Lady Minto's Favourite

Find traditional instrumental music
Jump to: navigation, search

X:1 T:Lady Minto's Favourite C:Johnny Pringle (born c. 1770) M:6/8 L:1/8 R:Slow Jig B:Pringle - A Collection of Strathspeys, Reels & Jigs (1801, No. 4) Z:AK/Fiddler's Companion K:A A3 (AG).F|(FE).E ~E3|A3 (AG).A|cBB (B/e/)(d/c/)d/B/| (Ac).B AGF|(FE)~.E ECA,|.D.F.A ECA,|{C}B,.A,.B, A,3:| |:A3 (ec).A|{G}~F3 dBG|Ace FGA|(Bc).A (A/G/).F/.E/.D/.C/| ~f3 ecA|~d3 cAF|~B>cd EFG|[CA][CA][CA] [C3A3]:|]

Anna Maria, Lady Minto (1752–1829)

LADY MINTO'S FAVOURITE. Scottish, Slow Jig (6/8 time). A Major. Standard tuning (fiddle). AABB. Composed by John(ny) Pringle (born c. 1770) and published in his first collection in Edinburgh, 1801. The title honors Anna Maria Amyand, daughter of the 1st Baronet Amyand, whose parents had died within a year of each other, leaving her orphaned at age 14, and Maria and her younger sister (age 5) were brought up by Lady Northhampton, their uncle's wife. Her brother inherited the family estates, but the Minto family was in debt, and the upkeep of the estate expensive. Maria met Sir Gilbert Elliot [1] around 1772, when he was 21 and she 20. Ellit's father initially objected to the union, probably holding out for a better financial match for his son, but in 1777 the couple did wed. Elliot became Lord Minto from 1797 to 1813, then was raised to the title Earl Minto for his service as Governor-General of India (1807–1813). Maria was left for long periods of time to run Minto, their estate in Roxburghshire, while her husband was in public service. She was said to have been passionate about the estate, and the Borders region.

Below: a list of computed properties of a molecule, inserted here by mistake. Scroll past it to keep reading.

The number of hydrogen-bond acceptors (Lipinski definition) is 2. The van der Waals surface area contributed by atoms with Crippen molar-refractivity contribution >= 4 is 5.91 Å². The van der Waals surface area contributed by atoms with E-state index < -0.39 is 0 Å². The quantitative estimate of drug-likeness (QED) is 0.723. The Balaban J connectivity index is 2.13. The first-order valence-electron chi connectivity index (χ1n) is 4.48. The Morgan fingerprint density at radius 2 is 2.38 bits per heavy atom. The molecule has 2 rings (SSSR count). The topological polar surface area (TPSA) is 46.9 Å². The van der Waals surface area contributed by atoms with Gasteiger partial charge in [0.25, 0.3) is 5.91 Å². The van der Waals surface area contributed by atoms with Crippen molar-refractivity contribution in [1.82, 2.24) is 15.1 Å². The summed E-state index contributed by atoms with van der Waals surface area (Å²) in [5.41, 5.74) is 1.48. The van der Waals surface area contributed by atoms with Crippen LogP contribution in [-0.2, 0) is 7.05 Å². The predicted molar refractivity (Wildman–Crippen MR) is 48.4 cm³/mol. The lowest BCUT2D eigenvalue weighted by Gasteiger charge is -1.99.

In correspondence with a friend, Maria wrote of the Kelso Races:

[There is] excellent sport and good balls, where I flatter myself with having made new conquests in an uncommon way, some by talking, some by laughing, some by dancing, and some by strong beer; how shocked will you be at this last, it is not at all sublime or delicate, but purely rustic and natural.

See chapter in Women, Gender, and Print Culture in Eighteenth-Century Britain (2013), Elizabeth Lambert, "Lady Minto and Her Lord" [ed by: Temma Berg, ‎Sonia Kane] for a detailed discussion.

Additional notes

Source for notated version: -

Printed sources : - Pringle (A Collection of Reels, Strathspeys & Jigs), 1801; No. 4, p. 2.

Recorded sources: -

Back to Lady Minto's Favourite